In our busy lives we often forget to check in on ourselves and sometimes it can lead to a downward emotional spiral. Here is something I’d like to share with you all in this week’s eBulletin which talks about knowing how to detect the signs of stress in yourself and learning how to redirect your effort towards positive strategies to help you cope. It’s simple, clear and includes dot points.
Knowing to identify signs of anxiety or stress is important but can be difficult when work and the needs of others are your focus.
I hope this helps those who are feeling like they are struggling to be their best selves under the current circumstances. The uncertainty of protracted lockdowns, home schooling, caring for aged parents and loved ones, dealing with angry patients, working months on end without a break will take its toll on anyone.
Stay safe and take care,
Could the ways you cope with stress be undermining you? Here are healthier ways to respond (EXTRACT)
When you are anxious or upset what do you typically do to calm yourself? Without overthinking, read through the following common negative coping techniques. Which are familiar to you?
Negative Ways to Cope
• Use or abuse alcohol or drugs
• Act violently toward others
• Act out or misbehave on purpose
• Avoid conflict
• Rationalize or blame others for your problems
• Deny there is a problem
• Repress or forget what has happened
• Behave like someone you are not
• Disassociate yourself from a situation
• Exhibit controlling behavior
• Become a workaholic
• Isolate yourself and withdraw from activities and others
• Feel like you need to control or manipulate others
• Refuse to communicate
• Fantasize regularly
• Help others over helping yourself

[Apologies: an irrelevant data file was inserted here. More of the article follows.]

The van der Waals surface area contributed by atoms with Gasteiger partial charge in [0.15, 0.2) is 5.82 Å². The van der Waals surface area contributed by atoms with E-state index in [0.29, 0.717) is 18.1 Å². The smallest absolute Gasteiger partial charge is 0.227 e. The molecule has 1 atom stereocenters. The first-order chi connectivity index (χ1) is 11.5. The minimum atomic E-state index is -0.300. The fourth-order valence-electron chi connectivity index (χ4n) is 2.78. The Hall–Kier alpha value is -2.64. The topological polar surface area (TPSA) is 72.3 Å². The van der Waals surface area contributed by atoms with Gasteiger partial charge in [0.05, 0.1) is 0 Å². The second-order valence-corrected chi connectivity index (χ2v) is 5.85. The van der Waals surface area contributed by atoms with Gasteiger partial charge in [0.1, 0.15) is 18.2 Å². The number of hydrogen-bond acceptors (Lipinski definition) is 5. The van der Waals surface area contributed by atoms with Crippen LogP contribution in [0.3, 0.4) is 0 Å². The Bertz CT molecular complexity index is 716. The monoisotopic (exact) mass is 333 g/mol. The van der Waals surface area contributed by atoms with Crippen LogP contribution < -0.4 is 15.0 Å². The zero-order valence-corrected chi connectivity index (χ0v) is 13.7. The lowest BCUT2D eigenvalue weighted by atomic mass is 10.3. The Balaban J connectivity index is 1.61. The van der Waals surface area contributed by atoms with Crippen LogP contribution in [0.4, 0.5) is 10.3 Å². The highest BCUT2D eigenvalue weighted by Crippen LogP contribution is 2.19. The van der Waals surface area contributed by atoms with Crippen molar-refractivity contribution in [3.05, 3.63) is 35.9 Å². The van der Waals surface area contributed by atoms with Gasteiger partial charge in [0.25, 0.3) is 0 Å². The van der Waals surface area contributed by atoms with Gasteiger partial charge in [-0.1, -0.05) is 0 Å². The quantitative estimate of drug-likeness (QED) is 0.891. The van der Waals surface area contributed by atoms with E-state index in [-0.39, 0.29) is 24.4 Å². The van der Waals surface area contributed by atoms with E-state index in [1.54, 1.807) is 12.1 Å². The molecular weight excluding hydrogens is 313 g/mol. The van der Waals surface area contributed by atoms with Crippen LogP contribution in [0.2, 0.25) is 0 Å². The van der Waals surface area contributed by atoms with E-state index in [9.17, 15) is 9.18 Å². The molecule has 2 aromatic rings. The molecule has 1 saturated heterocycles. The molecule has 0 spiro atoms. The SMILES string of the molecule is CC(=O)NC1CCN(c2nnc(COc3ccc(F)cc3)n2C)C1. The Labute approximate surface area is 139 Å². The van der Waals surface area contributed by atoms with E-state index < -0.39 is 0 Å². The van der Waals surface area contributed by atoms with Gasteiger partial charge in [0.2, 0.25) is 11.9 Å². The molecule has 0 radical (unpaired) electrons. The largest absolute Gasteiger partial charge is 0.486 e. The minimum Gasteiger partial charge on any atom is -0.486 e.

Next, go through the list of positive coping techniques — these are beneficial ways of managing anxiety.
Positive Ways to Cope
• Name your feelings, positive or negative
• Control your anger
• Practice self-reflection
• Seek support from friends and family
• Communicate or talk about your feelings
• Participate in hobbies and/or sports
• Spend time outdoors
• Consider a situation from another point of view
• Remain flexible and open to new ways of thinking
• Keep a journal or engage in another form of conscious self-reflection
• Spend quality time with family, partner, friends
• Use positive self-talk and affirmations
• Meditate or pray
• Clean or organize your workspace or home
• Seek support from a health professional when you need it
• Playing or being with a pet or children
View the full article here: https://ideas.ted.com/coping-strategies-stress-anxiety-negative-positive-ways-to-cope/
Photo credit: Danlin Zhang
Magdalena is the President of the AFMW (2020-) and former President of VMWS (2013 & 2017-2020), National Coordinator AFMW, MWIA Scientific and Research Subcommittee co-Chair, MWIA Mentoring and Leadership, Special Interest Group, Chair
Magdalena’s deep engagements with the RACGP over many years includes chair of Women in General Practice, is currently on the RACGP Expert Committee Quality Care, prior to that on RACGP eHealth Expert Committee. She is a regular media spokesperson on numerous health issues, being interviewed most weeks by mainstream and medical media. Magdalena has represented the RACGP at senate enquiries and has worked on several National Health Framework reviews.
Both an RACGP examiner and University examiner she supervises medical students and undertakes general practice research. Roles outside of RACGP include the Strategy and Policy Committee for Breast Cancer Network Australia, Board Director of Women’s Health Victoria and Chair of their Strategy and Policy subcommittee and the AMA Victoria GP Network Committee.
Magdalena has presented at the United Nations as part of the Australian Assembly and was recently appointed the Australian representative to the World Health Organisation, World Assembly on COVID 19, by the Medical Women’s International Association (MWIA).